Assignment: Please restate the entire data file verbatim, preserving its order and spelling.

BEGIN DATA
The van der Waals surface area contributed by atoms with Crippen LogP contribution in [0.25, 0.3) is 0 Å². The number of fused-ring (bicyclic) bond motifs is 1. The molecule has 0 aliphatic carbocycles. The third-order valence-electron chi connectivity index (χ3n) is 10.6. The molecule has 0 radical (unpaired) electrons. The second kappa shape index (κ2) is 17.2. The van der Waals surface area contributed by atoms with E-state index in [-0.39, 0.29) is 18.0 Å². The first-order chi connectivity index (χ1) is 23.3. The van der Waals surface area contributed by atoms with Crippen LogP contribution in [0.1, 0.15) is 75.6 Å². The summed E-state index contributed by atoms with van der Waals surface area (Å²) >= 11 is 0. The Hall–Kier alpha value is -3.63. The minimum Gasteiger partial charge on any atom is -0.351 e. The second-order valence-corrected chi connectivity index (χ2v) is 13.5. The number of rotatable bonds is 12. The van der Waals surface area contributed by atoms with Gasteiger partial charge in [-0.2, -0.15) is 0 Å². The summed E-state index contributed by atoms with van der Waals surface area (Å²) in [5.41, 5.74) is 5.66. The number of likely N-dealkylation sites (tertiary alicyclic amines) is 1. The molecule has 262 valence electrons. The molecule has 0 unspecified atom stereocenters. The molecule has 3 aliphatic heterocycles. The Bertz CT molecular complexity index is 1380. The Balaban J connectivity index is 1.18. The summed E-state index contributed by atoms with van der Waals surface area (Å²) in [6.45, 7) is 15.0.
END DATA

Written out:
The van der Waals surface area contributed by atoms with Crippen LogP contribution in [0.25, 0.3) is 0 Å². The number of fused-ring (bicyclic) bond motifs is 1. The molecule has 0 aliphatic carbocycles. The third-order valence-electron chi connectivity index (χ3n) is 10.6. The molecule has 0 radical (unpaired) electrons. The second kappa shape index (κ2) is 17.2. The van der Waals surface area contributed by atoms with E-state index in [-0.39, 0.29) is 18.0 Å². The first-order chi connectivity index (χ1) is 23.3. The van der Waals surface area contributed by atoms with Crippen LogP contribution in [0.1, 0.15) is 75.6 Å². The summed E-state index contributed by atoms with van der Waals surface area (Å²) >= 11 is 0. The Hall–Kier alpha value is -3.63. The minimum Gasteiger partial charge on any atom is -0.351 e. The second-order valence-corrected chi connectivity index (χ2v) is 13.5. The number of rotatable bonds is 12. The van der Waals surface area contributed by atoms with Gasteiger partial charge in [-0.2, -0.15) is 0 Å². The summed E-state index contributed by atoms with van der Waals surface area (Å²) in [5.41, 5.74) is 5.66. The number of likely N-dealkylation sites (tertiary alicyclic amines) is 1. The molecule has 262 valence electrons. The molecule has 0 unspecified atom stereocenters. The molecule has 3 aliphatic heterocycles. The Bertz CT molecular complexity index is 1380. The Balaban J connectivity index is 1.18. The summed E-state index contributed by atoms with van der Waals surface area (Å²) in [6.45, 7) is 15.0.